In lab, 'bio-kidney' offers hope for renal patients
Published on Apr 15, 2013 1:07 AM
PARIS (AFP) - Researchers in the United States on Sunday said they had bio-engineered a kidney and transplanted it into rats, marking a step forward in a quest to help patients suffering from kidney failure.
The prototype proves that a "bio-kidney" can work, emulating breakthroughs elsewhere to build replacement structures for livers, hearts and lungs, they said. Described in the journal Nature Medicine, the work entailed taking a rat kidney and stripping out its living cells using a detergent solution, leaving behind a shell made of collagen.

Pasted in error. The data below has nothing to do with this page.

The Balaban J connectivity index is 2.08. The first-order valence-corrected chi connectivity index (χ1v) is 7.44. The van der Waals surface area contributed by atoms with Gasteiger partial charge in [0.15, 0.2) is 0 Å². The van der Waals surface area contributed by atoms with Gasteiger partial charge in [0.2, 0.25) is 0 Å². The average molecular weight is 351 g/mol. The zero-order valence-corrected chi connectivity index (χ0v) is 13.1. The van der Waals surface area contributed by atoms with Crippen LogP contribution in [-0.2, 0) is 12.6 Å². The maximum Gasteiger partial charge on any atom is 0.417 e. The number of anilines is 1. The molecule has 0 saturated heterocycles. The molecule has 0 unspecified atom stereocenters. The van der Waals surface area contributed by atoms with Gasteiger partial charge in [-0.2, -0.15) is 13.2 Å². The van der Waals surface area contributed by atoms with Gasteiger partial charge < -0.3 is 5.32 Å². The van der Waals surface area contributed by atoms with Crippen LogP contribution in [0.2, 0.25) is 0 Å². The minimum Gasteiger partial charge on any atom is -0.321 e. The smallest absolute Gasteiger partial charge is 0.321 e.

The next step was to repopulate this empty structure with living cells, comprising human endothelial cells, which line the walls of blood vessels in the kidney, and kidney cells taken from newborn rats. The trick was then to "seed" these cells in the correct part of the kidney, using a muscle duct called the ureter as a tube.
The team transplanted the organ into living rats from which a kidney had been removed. The new kidney started filtering blood and producing urine through the ureter as soon as the bloody supply was restored, and there was no evidence of bleeding or clots.
To continue reading, log in if you are a subscriber
Enjoy 2 weeks of unlimited digital access to The Straits Times. Get your free access now!